Fairphone is a Google app licensee, though, and this is an official release, so there’s a higher bar for quality. Lineage has to pass Google’s approval process, AKA the “Compatibility Test Suite,” a battery of tests that ensures manufacturers have built Android correctly, won’t have any major compatibility problems with apps, and have adhered to all of Google’s mandated policies for Android. Fairphone almost seems critical of Google’s compatibility process, too, saying it “is getting more and more complex” with each new Android release, and the Android 9 features “480,000” tests. Fairphone wasn’t sure it could ship an official build of Android 9 until it came up with solutions for all of Google’s test requirements.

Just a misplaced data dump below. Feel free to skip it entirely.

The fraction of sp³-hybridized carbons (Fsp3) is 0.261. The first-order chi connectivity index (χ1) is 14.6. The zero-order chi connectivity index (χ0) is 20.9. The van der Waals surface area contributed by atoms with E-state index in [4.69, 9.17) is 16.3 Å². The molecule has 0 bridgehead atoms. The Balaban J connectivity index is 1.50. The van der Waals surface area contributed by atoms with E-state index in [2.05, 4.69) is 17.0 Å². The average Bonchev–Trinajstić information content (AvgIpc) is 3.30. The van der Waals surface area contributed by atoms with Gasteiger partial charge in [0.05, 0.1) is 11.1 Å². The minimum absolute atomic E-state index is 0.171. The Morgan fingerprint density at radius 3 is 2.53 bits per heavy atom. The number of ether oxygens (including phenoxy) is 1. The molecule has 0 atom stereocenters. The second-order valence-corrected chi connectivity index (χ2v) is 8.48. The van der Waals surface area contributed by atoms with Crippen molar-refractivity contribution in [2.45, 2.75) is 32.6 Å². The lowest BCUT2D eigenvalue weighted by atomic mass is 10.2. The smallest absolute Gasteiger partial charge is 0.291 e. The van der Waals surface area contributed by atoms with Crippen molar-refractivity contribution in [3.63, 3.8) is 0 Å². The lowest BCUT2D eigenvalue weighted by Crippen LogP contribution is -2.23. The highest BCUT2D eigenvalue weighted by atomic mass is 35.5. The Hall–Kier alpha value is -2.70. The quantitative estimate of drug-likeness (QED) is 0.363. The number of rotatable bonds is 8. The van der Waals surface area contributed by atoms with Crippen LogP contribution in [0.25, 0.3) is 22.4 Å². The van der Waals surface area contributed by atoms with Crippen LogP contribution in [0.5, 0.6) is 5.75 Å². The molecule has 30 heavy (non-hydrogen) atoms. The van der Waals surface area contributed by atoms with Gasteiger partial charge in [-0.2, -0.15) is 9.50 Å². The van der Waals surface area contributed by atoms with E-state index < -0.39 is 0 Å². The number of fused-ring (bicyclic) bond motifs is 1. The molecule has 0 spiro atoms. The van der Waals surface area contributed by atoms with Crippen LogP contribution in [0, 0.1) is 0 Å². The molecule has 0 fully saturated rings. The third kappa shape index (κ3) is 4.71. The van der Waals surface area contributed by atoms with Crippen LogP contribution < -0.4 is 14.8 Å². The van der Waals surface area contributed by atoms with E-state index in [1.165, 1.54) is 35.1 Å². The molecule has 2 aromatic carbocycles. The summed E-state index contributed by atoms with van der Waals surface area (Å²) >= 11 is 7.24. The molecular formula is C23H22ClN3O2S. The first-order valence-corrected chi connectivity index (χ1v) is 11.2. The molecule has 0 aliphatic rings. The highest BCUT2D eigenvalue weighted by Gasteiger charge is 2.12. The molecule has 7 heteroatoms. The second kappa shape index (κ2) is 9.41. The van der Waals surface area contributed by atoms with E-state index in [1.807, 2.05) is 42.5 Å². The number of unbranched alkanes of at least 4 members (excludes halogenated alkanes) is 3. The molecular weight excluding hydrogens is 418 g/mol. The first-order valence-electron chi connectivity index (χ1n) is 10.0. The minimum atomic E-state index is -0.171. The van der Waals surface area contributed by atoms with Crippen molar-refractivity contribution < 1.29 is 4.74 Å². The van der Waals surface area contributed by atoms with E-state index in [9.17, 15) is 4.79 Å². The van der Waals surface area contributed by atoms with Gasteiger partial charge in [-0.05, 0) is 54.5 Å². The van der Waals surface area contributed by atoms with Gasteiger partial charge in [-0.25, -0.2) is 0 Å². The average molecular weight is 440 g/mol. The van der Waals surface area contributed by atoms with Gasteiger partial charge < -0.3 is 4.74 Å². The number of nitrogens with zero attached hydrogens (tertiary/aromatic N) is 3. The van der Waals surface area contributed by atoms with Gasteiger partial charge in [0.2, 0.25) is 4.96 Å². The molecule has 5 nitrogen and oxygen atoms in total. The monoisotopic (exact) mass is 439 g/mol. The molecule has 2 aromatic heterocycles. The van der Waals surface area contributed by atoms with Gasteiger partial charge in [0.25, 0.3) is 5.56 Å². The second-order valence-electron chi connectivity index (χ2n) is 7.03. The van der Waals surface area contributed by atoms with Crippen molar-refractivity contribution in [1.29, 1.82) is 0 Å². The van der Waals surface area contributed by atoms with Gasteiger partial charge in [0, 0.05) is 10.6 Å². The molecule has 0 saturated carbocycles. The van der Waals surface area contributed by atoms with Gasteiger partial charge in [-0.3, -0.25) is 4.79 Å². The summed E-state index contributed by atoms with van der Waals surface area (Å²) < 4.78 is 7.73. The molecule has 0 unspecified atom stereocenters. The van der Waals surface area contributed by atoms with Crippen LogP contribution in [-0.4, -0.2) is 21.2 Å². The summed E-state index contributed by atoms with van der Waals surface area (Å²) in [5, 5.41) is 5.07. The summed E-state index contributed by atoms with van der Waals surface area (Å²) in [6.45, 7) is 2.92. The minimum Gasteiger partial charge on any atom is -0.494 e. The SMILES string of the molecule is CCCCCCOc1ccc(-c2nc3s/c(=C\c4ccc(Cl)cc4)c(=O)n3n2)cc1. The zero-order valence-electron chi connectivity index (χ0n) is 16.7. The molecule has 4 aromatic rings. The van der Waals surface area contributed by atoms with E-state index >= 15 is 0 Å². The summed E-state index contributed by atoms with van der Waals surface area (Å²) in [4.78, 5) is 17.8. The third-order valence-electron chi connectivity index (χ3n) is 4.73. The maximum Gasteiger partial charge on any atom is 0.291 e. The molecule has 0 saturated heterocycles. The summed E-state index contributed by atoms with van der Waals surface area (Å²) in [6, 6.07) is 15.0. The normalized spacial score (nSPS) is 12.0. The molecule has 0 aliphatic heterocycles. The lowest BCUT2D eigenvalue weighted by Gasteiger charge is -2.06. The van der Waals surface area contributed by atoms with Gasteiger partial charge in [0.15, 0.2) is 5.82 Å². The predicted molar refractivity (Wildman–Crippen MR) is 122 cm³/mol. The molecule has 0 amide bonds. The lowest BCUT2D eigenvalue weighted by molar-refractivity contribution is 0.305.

As for the company’s current phones, the Fairphone 3 and 3+, the company says it’s planning an Android 11 update in the second half of this year. Fairphone says Qualcomm is planning to kill support for the Snapdragon 632 chip that underpins these phones in July 2021. Fairphone wants to deliver “at least one more major Android update” after Android 11, but that will mean doing another update without Qualcomm’s support.

As always with Android, things will get better in the future. The Fairphone 3, as an Android 10 launch phone, supports Project Treble, a major re-architecting of Android that separates the OS from the hardware support. Treble was built to exactly solve the problem the older Fairphone 2 is having—the separation means a company could theoretically update Android without needing support from their chipset vendor.